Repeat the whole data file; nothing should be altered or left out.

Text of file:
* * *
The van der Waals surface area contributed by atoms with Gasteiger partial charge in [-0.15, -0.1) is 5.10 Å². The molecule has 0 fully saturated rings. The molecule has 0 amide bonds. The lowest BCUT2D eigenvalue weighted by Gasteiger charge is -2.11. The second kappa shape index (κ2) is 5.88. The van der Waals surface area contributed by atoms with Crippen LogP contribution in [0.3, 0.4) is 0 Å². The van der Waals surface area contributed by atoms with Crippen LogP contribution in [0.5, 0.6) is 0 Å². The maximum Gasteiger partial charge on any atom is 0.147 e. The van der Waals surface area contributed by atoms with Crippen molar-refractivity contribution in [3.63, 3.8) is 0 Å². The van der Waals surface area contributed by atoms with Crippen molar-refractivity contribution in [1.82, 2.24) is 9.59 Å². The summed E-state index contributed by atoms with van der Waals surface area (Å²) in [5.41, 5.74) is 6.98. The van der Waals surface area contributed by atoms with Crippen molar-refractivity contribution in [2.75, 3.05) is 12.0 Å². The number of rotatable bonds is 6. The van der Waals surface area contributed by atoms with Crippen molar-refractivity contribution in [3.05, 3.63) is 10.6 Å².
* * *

The van der Waals surface area contributed by atoms with Gasteiger partial charge in [-0.15, -0.1) is 5.10 Å². The molecule has 0 fully saturated rings. The molecule has 0 amide bonds. The lowest BCUT2D eigenvalue weighted by Gasteiger charge is -2.11. The second kappa shape index (κ2) is 5.88. The van der Waals surface area contributed by atoms with Crippen LogP contribution in [0.3, 0.4) is 0 Å². The van der Waals surface area contributed by atoms with Crippen LogP contribution in [0.5, 0.6) is 0 Å². The maximum Gasteiger partial charge on any atom is 0.147 e. The van der Waals surface area contributed by atoms with Crippen molar-refractivity contribution in [3.63, 3.8) is 0 Å². The van der Waals surface area contributed by atoms with Crippen molar-refractivity contribution in [1.82, 2.24) is 9.59 Å². The summed E-state index contributed by atoms with van der Waals surface area (Å²) in [5.41, 5.74) is 6.98. The van der Waals surface area contributed by atoms with Crippen molar-refractivity contribution in [2.75, 3.05) is 12.0 Å². The number of rotatable bonds is 6. The van der Waals surface area contributed by atoms with Crippen molar-refractivity contribution in [3.05, 3.63) is 10.6 Å².